On the other hand, instead of depending on fixed pipelines toward Europe, it is wiser for Iran to focus on developing its LNG export capabilities and constructing new pipelines east with the support of China. With enough LNG infrastructure, Iran can export gas in a wider region from Lithuania in the north and to Korea-China in the east. Besides, if the Iran crisis repeats in the future, LNG exports may provide Tehran with a considerable flexibility. Thus, Iran can combine three goals: Diversification of its gas importers, avoidance from dependence on Turkey, and creating room for maneuver for the next crisis.

Additionally, regional terrorist organizations may be a wild card in the game. Critical energy infrastructure is already among the targets of these groups. Following the June 7 elections in Turkey, the outlawed Kurdistan Workers’ Party (PKK) increased its attacks in Turkey. Even the Tabriz-Ankara gas pipeline was sabotaged by PKK terrorists on July 28 and the gas flow stopped for five days. Not only the PKK but other terrorist groups such as ISIL could pose certain threats to the critical energy infrastructure in southeastern Turkey. Similarly, a possible Iran-Turkey-Europe gas pipeline could also be hit. Therefore, the uninterruptible flow of energy may become a more difficult and expensive task.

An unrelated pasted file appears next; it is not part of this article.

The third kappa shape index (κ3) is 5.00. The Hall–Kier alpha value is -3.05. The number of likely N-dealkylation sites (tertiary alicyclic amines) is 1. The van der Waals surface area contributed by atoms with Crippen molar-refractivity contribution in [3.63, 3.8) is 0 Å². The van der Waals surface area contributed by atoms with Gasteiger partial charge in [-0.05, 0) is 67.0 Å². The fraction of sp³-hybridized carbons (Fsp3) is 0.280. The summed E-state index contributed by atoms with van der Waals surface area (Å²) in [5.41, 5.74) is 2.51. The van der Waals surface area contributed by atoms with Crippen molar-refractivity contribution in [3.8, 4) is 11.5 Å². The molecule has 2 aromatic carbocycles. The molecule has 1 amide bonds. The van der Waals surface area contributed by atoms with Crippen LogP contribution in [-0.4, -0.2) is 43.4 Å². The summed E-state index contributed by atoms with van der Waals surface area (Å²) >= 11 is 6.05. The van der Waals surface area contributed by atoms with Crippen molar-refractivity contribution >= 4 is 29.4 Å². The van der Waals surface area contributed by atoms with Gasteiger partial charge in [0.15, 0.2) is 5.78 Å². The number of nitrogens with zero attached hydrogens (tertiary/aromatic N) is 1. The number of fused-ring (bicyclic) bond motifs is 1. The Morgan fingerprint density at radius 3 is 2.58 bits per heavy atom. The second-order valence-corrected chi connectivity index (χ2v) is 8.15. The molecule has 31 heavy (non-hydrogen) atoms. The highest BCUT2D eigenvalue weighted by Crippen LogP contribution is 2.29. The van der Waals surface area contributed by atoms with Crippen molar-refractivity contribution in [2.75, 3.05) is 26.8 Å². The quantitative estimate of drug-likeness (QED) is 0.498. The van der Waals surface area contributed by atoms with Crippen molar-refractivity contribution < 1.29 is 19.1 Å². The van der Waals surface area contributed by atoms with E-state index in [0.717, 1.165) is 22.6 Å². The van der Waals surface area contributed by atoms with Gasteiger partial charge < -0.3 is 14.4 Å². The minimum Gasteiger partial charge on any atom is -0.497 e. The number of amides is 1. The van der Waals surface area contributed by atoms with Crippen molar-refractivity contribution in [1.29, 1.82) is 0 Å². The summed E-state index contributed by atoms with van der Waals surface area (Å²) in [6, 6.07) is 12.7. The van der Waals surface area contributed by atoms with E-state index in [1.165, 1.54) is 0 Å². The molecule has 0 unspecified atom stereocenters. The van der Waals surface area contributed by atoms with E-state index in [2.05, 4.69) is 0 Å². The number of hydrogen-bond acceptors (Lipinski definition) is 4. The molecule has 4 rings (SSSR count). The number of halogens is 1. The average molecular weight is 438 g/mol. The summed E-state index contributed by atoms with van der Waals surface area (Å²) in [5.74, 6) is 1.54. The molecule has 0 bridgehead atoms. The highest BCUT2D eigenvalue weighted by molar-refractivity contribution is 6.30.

As a result, although the Iran nuclear deal seems to be an opportunity for Turkey to transport Iranian gas to Europe, this may not be realistic on several grounds. Firstly, Iran will not allow Turkey to increase its bargaining power against itself by controlling the flow of its own gas. Secondly, other regional actors such as Russia and the EU will try to counterbalance a possible Turkish domination in the regional energy geopolitics as a parallel to the fate of other projects like the Turkish Stream. Thirdly, exporting Iranian gas to the east seems economically and politically more feasible and using LNG instead of pipelines seems a better choice strategically. Additionally, the threat posed by regional terrorist organizations makes it a harder, more expensive and less secure option to export Iranian gas to Europe. 

Turkey therefore may have to wait longer to realize its ambitious goal of transporting Iranian gas to Europe.

Serhan Ünal is a Senior Researcher at the Turkish Energy Foundation (TENVA).